"With a number of key factors popping up everywhere, a few changes need to take place.
"Despite our lowly league position, we are one of the biggest clubs in the league. We need to show this by having ambition. With our attendances declining and season-ticket sales likely to be down, our club needs to restore the feel-good factor to our fans, who pay a lot of money to watch us, whilst giving them hope.
"Whether the players put in more effort or pride on the pitch, or if we can offer some pre-match/half-time entertainment off the pitch on a matchday, a few hundred more fans may come through turnstiles. Or if we set a target of a top-10/play-off place each year it can show our ambitions. Even if we don't achieve those targets, it is better than aiming to beat the drop each year.
"It costs nothing to do these initiatives, and if we put some more effort in, and if we try more harder, I believe these sorts of things can pay off and become successful.
"It's either now or never, but changes need to take place in the summer, which can make our club aim higher and higher and which can motivate our fans. The apathetic mood which currently lingers amongst most of us needs to disappear, fast!"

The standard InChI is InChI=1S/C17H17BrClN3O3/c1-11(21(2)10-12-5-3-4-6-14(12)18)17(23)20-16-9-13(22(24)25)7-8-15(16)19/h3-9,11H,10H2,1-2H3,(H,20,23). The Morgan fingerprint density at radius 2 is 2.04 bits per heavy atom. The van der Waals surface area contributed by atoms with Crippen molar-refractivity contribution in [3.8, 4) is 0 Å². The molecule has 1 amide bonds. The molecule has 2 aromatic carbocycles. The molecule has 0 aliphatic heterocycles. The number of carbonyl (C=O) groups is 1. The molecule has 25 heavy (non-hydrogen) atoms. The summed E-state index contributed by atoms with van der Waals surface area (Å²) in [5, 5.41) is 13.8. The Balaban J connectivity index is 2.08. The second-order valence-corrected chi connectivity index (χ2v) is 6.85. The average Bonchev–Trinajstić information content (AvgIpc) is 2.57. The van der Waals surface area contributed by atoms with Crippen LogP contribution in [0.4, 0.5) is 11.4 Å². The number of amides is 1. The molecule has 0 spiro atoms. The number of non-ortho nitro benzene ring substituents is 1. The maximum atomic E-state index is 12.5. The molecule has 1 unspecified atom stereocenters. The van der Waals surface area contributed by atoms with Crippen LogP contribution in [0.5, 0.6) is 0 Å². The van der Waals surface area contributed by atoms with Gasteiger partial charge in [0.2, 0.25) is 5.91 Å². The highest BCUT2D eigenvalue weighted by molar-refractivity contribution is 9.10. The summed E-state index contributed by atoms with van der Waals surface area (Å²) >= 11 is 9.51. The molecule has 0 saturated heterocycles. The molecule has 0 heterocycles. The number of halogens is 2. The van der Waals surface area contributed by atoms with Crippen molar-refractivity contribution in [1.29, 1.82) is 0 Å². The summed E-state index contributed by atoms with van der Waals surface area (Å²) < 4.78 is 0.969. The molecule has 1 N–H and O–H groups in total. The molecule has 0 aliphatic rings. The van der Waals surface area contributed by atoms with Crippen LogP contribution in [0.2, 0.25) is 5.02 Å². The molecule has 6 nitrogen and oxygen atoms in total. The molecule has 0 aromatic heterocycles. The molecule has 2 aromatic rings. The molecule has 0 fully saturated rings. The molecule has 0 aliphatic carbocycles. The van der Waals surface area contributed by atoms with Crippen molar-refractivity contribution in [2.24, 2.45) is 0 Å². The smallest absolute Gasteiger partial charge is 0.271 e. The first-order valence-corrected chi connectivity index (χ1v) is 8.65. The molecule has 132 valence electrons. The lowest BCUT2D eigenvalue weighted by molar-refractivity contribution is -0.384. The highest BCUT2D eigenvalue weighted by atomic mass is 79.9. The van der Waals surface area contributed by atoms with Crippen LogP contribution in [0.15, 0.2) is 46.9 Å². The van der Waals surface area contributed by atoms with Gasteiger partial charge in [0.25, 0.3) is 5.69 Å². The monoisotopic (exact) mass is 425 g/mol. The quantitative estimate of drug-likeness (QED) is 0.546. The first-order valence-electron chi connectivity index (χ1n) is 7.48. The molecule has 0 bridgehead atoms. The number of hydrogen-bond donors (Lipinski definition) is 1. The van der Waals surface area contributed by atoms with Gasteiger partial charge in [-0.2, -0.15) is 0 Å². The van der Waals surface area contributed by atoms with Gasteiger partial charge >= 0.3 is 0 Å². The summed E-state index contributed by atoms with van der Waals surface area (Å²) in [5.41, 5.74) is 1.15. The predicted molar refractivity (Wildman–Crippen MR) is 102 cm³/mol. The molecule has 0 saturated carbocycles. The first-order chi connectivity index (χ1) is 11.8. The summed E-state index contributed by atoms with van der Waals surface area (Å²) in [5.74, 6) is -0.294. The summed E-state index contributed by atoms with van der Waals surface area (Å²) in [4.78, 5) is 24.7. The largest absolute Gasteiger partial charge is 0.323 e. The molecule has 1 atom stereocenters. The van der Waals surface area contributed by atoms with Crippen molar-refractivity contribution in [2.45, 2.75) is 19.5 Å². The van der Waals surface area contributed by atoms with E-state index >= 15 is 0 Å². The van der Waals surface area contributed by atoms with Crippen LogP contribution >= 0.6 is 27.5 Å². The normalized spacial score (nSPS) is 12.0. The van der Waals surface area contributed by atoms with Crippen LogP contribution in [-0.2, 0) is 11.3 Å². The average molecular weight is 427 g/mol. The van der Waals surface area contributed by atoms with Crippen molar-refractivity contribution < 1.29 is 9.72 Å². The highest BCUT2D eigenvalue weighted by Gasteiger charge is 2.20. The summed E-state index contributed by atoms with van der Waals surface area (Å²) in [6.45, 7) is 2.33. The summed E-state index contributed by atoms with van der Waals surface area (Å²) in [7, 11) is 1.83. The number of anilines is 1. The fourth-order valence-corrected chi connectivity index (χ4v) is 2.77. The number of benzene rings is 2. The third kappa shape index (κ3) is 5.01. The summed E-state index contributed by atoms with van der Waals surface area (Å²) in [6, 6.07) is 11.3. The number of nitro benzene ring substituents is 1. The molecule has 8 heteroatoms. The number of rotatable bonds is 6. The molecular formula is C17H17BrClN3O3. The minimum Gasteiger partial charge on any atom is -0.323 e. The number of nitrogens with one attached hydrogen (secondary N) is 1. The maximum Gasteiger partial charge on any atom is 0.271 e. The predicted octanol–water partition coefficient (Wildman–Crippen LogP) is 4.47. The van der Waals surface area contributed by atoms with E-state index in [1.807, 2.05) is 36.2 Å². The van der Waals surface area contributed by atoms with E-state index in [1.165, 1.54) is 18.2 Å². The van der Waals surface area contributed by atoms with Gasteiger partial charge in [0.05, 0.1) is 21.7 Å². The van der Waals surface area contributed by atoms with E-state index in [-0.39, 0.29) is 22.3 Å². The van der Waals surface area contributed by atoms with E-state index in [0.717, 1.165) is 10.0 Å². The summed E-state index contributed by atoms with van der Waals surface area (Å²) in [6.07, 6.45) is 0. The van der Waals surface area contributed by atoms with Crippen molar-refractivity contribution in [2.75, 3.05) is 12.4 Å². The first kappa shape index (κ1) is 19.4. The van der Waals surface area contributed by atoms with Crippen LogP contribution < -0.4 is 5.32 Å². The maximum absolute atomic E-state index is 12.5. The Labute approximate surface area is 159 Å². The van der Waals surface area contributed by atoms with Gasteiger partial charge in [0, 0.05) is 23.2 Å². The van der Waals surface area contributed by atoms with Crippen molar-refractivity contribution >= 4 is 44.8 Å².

“I think Jon's comments in the press over recent weeks have offered a telling insight to the reasons behind our post-Christmas slump. On the back of our excellent run of form I am sure that manager and players, as well as fans, started to believe that a play-off place just may be achievable. However, when results started to fall away, rather than a desperation and desire to get things back on track and push on again, there was an underlying mentality that 50 points and survival was the target.
"Over the years I've seen this club punching above it's weight time and time again against the likes of Wolves, Sunderland and West Brom, and whilst I fully understand our current financial limitations, and I appreciate where we are as a club, this in no way limits my ambitions for my team. We should never start a season with a mentality throughout the club that mere survival is the aim.
"I'm sure Harry never let that mentality filter down to the playing squad. It can't be allowed to. It's a mental get-out and leads to the type of capitulation that we have seen this season. I'm all for giving Jon another chance next season, but that mentality has to change and it has to change now.
"The message throughout the club from top down is that next season we aim for the playoffs. If we don't get there then so be it, but we go down fighting, as a team and as a club from start of season to end. COYB."